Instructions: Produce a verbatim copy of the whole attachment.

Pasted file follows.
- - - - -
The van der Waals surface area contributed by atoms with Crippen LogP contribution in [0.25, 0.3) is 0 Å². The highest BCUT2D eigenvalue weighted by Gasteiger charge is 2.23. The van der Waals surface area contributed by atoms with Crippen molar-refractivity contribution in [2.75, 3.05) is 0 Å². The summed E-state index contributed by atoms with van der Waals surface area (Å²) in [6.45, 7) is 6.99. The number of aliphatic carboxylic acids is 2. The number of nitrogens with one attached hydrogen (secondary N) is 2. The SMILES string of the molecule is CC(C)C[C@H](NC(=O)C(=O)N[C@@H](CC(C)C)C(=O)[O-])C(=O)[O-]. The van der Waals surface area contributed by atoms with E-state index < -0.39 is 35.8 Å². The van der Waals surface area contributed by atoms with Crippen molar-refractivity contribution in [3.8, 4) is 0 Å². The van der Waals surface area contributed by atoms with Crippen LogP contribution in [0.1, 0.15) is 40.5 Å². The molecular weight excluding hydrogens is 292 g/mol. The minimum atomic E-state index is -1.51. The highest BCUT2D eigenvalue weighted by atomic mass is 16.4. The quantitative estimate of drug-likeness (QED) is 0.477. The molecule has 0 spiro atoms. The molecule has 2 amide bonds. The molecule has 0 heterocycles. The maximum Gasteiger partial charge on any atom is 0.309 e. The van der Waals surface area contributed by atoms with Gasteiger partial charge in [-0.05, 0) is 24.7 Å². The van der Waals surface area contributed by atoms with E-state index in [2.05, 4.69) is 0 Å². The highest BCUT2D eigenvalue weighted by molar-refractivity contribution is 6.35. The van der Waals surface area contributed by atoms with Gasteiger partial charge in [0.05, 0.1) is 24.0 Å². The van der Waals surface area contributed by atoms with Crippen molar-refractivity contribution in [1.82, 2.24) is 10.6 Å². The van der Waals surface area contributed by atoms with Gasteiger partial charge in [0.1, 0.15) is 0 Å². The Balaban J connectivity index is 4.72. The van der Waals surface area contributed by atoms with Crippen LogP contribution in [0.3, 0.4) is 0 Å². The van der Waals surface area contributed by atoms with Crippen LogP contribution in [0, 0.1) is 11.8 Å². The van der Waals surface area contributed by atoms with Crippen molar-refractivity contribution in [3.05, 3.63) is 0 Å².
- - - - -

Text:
The van der Waals surface area contributed by atoms with Crippen LogP contribution in [0.25, 0.3) is 0 Å². The highest BCUT2D eigenvalue weighted by Gasteiger charge is 2.23. The van der Waals surface area contributed by atoms with Crippen molar-refractivity contribution in [2.75, 3.05) is 0 Å². The summed E-state index contributed by atoms with van der Waals surface area (Å²) in [6.45, 7) is 6.99. The number of aliphatic carboxylic acids is 2. The number of nitrogens with one attached hydrogen (secondary N) is 2. The SMILES string of the molecule is CC(C)C[C@H](NC(=O)C(=O)N[C@@H](CC(C)C)C(=O)[O-])C(=O)[O-]. The van der Waals surface area contributed by atoms with E-state index < -0.39 is 35.8 Å². The van der Waals surface area contributed by atoms with Crippen molar-refractivity contribution in [3.8, 4) is 0 Å². The van der Waals surface area contributed by atoms with Crippen LogP contribution in [0.1, 0.15) is 40.5 Å². The molecular weight excluding hydrogens is 292 g/mol. The minimum atomic E-state index is -1.51. The highest BCUT2D eigenvalue weighted by atomic mass is 16.4. The quantitative estimate of drug-likeness (QED) is 0.477. The molecule has 0 spiro atoms. The molecule has 2 amide bonds. The molecule has 0 heterocycles. The maximum Gasteiger partial charge on any atom is 0.309 e. The van der Waals surface area contributed by atoms with Gasteiger partial charge in [-0.05, 0) is 24.7 Å². The van der Waals surface area contributed by atoms with E-state index in [2.05, 4.69) is 0 Å². The highest BCUT2D eigenvalue weighted by molar-refractivity contribution is 6.35. The van der Waals surface area contributed by atoms with Gasteiger partial charge in [0.05, 0.1) is 24.0 Å². The van der Waals surface area contributed by atoms with Crippen molar-refractivity contribution in [1.82, 2.24) is 10.6 Å². The van der Waals surface area contributed by atoms with Gasteiger partial charge in [0.1, 0.15) is 0 Å². The Balaban J connectivity index is 4.72. The van der Waals surface area contributed by atoms with Crippen LogP contribution in [0.3, 0.4) is 0 Å². The van der Waals surface area contributed by atoms with Crippen LogP contribution in [0, 0.1) is 11.8 Å². The van der Waals surface area contributed by atoms with Crippen molar-refractivity contribution in [3.05, 3.63) is 0 Å².